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July 2, 2018

The Surreal Photographs by Kansuke Yamamoto, the Pioneer of Japanese Surrealist Photography

In the act of appropriating the political voice and thematic structure of European Surrealism and melding it with uniquely Japanese subjects, Kansuke Yamamoto (1914–1987) deeply influenced the development of Japanese Surrealism, and became a singularly important figure in the history of Japanese photography.

Yamamoto’s images offer a fascinating insight into an isolationist culture that was at the time largely inaccessible to Western inquiry, and while his elaborate and poetic images can inspire an emotional response even in the absence of context, in order to critically appreciate his work it is important to understand the cultural and political climate of Japan during his lifetime.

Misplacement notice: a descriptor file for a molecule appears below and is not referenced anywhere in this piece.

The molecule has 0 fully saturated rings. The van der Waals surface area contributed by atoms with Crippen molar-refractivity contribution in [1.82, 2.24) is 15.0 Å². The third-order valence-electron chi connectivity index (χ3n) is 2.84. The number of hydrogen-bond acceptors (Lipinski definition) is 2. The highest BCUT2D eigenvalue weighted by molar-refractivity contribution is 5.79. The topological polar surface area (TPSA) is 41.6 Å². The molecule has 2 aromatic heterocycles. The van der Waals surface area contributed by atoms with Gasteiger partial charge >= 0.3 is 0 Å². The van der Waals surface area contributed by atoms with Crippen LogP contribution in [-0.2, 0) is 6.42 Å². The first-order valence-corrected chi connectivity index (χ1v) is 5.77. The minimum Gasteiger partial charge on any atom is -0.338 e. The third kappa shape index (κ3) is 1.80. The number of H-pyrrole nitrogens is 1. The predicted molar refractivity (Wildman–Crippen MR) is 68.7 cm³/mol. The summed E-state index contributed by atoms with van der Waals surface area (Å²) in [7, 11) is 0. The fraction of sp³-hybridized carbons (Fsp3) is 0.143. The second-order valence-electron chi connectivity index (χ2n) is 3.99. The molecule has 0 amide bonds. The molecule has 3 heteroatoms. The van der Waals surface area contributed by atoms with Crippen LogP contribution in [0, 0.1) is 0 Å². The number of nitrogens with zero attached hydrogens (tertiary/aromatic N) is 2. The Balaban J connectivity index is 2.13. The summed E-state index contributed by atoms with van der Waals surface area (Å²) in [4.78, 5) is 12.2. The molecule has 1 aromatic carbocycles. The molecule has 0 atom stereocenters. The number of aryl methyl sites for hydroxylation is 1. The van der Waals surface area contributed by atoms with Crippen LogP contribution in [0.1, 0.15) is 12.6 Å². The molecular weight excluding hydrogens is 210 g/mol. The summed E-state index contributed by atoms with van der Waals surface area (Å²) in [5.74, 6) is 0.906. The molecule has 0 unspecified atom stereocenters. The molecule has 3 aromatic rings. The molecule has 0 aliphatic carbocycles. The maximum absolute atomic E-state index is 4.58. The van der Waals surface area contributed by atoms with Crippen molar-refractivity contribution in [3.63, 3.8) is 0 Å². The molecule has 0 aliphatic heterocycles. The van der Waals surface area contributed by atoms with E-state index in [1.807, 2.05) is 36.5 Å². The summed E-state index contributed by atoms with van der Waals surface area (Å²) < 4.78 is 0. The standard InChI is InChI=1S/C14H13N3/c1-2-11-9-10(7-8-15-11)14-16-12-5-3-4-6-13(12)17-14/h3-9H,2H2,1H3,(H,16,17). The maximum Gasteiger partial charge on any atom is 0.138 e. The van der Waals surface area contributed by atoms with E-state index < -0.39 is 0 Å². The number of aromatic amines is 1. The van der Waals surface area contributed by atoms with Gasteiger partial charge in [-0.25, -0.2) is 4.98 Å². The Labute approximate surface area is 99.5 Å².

“Artwork comes out of some disobedient spirit against readymade things of society. ... Pure spirit should be a proactive spirit that attracts a new generation. ... Rebellion against each generation and the reformation of a generation is our purpose.” – Kansuke Yamamoto

Self-portrait, 1950.

A photograph by Kansuke Yamamoto, 1950.

‘Stapled Flesh,’ 1949.

‘Thin Aired Room,’ 1956.

‘A Peculiar Grounding,’ 1956.

An image from Yamamoto’s photographic series ‘Anxious Corridors,’ 1937.

‘The Closed Room,’ 1959.

‘Work,’ 1956.

‘Is it Raining in the Town?’ 1956.

‘Suddenly in the Morning,’ 1968.

‘Reminiscence,’ 1953. Birdcages were common images in Yamamoto’s work which he used as metaphors regarding his ability to express himself artistically.




The earliest known photograph by Kansuke Yamamoto entitled, ‘Aru Ningen no Shinsou no Hatten…Moya to Shinshitsu’ (Developing Thought of a Human, Mist and Bedroom), 1932.

(via Dangerous Minds)



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